Butterfly Effect Blu-ray Review - www.impulsegamer.com -

Feature 9.0
Video 9.0
Audio 8.5
Special Features 9.0
Total 9.0
Distributor: Icon
Running Time: 120 minutes
Classification: MA15+
Reviewer:
Simon Black

9.0


Butterfly Effect

The Butterfly Effect is a difficult film to summarise with any measure of brevity.  Originally released in 2004, this excellent and underrated drama utilises time travel and parallel dimensions to illustrate its expansive themes of regret, redemption and atonement.  As is to be expected from a film which takes its title from one of the central tenets of Chaos Theory, things often donít pan out as smoothly as hoped for, and even the most seemingly insignificant actions cause ripples that manifest themselves as tidal waves of unforseen consequences. 

The plot revolves around Evan Treborn (Ashton Kutcher), who thanks to some rare form of genetic anomaly is given the chance to literally go back into his past and make the wrong things right.  And my are there some wrong to address!  The Butterfly Effect is certainly not for the faint of heart.  Amongst its weightier preoccupations are incest, child abuse, drug addiction, prostitution, mental illness, involuntary incarceration... and, well, you get the idea.  Itís not maudlin or depressing, but it is unrelenting in its intensity, and liable to leave you drained at its conclusion, or at the very least in need of a glass of warm milk and a hug. 

Co-producer and lead Ashton Kutcher is undeniably brilliant in his breakout dramatic role, ably carrying the film and putting in a performance that is downright mesmerising.  As was the case with Adam Sandler in more serious outings like Punch Drunk Love, you get the impression Kutcher simply needed the right vehicle to demonstrate his not inconsiderable acting chops.  He is well served by a supporting cast that includes Amy Smart (Road Trip, Starsky & Hutch), Eric Stoltz and Ethan Suplee (American History X, My Name is Earl), and the smart script offers a series of continuing surprises.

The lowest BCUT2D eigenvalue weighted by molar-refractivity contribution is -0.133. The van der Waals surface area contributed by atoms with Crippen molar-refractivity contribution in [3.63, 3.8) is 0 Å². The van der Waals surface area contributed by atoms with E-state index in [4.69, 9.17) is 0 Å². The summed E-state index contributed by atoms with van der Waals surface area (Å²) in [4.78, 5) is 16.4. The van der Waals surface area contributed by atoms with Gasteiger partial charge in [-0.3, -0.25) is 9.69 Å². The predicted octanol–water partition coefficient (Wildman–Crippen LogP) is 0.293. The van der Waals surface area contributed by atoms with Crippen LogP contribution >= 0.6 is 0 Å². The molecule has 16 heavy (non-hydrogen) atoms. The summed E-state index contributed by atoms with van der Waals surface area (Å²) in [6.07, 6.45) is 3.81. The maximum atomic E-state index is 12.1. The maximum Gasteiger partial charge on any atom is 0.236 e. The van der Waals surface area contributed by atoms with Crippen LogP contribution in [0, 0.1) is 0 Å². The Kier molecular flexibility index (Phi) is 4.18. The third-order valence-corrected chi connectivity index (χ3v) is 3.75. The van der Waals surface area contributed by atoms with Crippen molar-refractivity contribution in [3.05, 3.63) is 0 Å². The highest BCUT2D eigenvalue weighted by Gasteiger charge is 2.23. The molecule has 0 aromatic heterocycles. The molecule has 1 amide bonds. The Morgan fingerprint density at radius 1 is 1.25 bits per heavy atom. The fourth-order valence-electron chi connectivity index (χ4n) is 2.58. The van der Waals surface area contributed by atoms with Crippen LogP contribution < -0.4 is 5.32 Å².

The Blu-ray release is top calibre too.  First of all the film looks superb in 1080p, and the DTS-HD audio features good depth and clarity.  There are also a host of bonus features on offer, including an enlightening audio commentary with co-writers and directors Eric Bress and J. Mackye Gruber, deleted scenes with optional commentary and four featurettes on time travel, the creative process, Chaos Theory and special effects. 

Overall this amounts to a first rate release of this powerful, moving and surprisingly overlooked film.  The DVD and Blu-ray releases also feature the original 120-minute version of the film, not the theatrical version, which underwent substantial cuts amounting to some 7 minutes of footage.






 
 



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